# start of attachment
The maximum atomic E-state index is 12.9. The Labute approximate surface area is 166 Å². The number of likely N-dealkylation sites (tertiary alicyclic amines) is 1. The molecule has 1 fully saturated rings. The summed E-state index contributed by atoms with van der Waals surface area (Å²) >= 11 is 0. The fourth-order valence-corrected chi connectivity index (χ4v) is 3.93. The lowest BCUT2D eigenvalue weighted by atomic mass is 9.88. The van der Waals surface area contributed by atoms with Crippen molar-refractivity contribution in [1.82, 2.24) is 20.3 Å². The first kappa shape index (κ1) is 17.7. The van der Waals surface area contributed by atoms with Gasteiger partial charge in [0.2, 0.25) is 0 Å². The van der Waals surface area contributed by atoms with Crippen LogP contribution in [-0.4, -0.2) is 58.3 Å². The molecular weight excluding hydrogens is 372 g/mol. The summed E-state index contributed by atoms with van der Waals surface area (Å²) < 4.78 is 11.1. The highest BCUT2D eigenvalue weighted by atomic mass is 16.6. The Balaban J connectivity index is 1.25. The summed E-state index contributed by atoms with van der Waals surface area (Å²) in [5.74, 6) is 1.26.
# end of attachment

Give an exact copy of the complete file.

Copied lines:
The maximum atomic E-state index is 12.9. The Labute approximate surface area is 166 Å². The number of likely N-dealkylation sites (tertiary alicyclic amines) is 1. The molecule has 1 fully saturated rings. The summed E-state index contributed by atoms with van der Waals surface area (Å²) >= 11 is 0. The fourth-order valence-corrected chi connectivity index (χ4v) is 3.93. The lowest BCUT2D eigenvalue weighted by atomic mass is 9.88. The van der Waals surface area contributed by atoms with Crippen molar-refractivity contribution in [1.82, 2.24) is 20.3 Å². The first kappa shape index (κ1) is 17.7. The van der Waals surface area contributed by atoms with Gasteiger partial charge in [0.2, 0.25) is 0 Å². The van der Waals surface area contributed by atoms with Crippen LogP contribution in [-0.4, -0.2) is 58.3 Å². The molecular weight excluding hydrogens is 372 g/mol. The summed E-state index contributed by atoms with van der Waals surface area (Å²) < 4.78 is 11.1. The highest BCUT2D eigenvalue weighted by atomic mass is 16.6. The Balaban J connectivity index is 1.25. The summed E-state index contributed by atoms with van der Waals surface area (Å²) in [5.74, 6) is 1.26.